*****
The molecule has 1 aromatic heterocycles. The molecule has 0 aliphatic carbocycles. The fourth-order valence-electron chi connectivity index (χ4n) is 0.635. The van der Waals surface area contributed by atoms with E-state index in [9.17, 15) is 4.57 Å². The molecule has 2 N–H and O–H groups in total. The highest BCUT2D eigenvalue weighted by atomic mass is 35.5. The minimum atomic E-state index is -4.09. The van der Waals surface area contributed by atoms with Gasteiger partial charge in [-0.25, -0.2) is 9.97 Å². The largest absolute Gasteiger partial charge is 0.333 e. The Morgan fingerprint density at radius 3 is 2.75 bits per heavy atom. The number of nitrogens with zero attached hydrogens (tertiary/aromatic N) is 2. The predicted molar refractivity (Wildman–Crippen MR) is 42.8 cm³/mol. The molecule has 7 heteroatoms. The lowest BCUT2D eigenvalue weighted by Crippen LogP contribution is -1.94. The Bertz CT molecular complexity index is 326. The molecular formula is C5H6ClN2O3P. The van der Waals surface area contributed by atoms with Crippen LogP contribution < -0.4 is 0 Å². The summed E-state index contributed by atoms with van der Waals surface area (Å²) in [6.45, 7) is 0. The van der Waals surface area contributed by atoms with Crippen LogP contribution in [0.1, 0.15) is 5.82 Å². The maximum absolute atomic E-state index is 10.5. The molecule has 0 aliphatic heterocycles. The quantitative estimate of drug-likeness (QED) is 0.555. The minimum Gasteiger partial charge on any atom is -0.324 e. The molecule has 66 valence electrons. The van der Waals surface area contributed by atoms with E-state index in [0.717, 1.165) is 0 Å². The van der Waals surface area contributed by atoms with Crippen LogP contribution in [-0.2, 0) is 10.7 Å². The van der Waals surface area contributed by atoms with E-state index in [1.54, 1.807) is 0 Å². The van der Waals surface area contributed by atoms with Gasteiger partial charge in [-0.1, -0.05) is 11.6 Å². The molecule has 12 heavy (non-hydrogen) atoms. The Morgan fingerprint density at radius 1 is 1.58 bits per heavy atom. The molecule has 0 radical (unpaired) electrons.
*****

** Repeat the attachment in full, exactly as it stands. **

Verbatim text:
The molecule has 1 aromatic heterocycles. The molecule has 0 aliphatic carbocycles. The fourth-order valence-electron chi connectivity index (χ4n) is 0.635. The van der Waals surface area contributed by atoms with E-state index in [9.17, 15) is 4.57 Å². The molecule has 2 N–H and O–H groups in total. The highest BCUT2D eigenvalue weighted by atomic mass is 35.5. The minimum atomic E-state index is -4.09. The van der Waals surface area contributed by atoms with Gasteiger partial charge in [-0.25, -0.2) is 9.97 Å². The largest absolute Gasteiger partial charge is 0.333 e. The Morgan fingerprint density at radius 3 is 2.75 bits per heavy atom. The number of nitrogens with zero attached hydrogens (tertiary/aromatic N) is 2. The predicted molar refractivity (Wildman–Crippen MR) is 42.8 cm³/mol. The molecule has 7 heteroatoms. The lowest BCUT2D eigenvalue weighted by Crippen LogP contribution is -1.94. The Bertz CT molecular complexity index is 326. The molecular formula is C5H6ClN2O3P. The van der Waals surface area contributed by atoms with Crippen LogP contribution < -0.4 is 0 Å². The summed E-state index contributed by atoms with van der Waals surface area (Å²) in [6.45, 7) is 0. The van der Waals surface area contributed by atoms with Crippen LogP contribution in [0.1, 0.15) is 5.82 Å². The maximum absolute atomic E-state index is 10.5. The molecule has 0 aliphatic heterocycles. The quantitative estimate of drug-likeness (QED) is 0.555. The minimum Gasteiger partial charge on any atom is -0.324 e. The molecule has 66 valence electrons. The van der Waals surface area contributed by atoms with E-state index in [0.717, 1.165) is 0 Å². The van der Waals surface area contributed by atoms with Crippen LogP contribution in [-0.2, 0) is 10.7 Å². The van der Waals surface area contributed by atoms with E-state index in [1.54, 1.807) is 0 Å². The van der Waals surface area contributed by atoms with Gasteiger partial charge in [-0.1, -0.05) is 11.6 Å². The molecule has 12 heavy (non-hydrogen) atoms. The Morgan fingerprint density at radius 1 is 1.58 bits per heavy atom. The molecule has 0 radical (unpaired) electrons.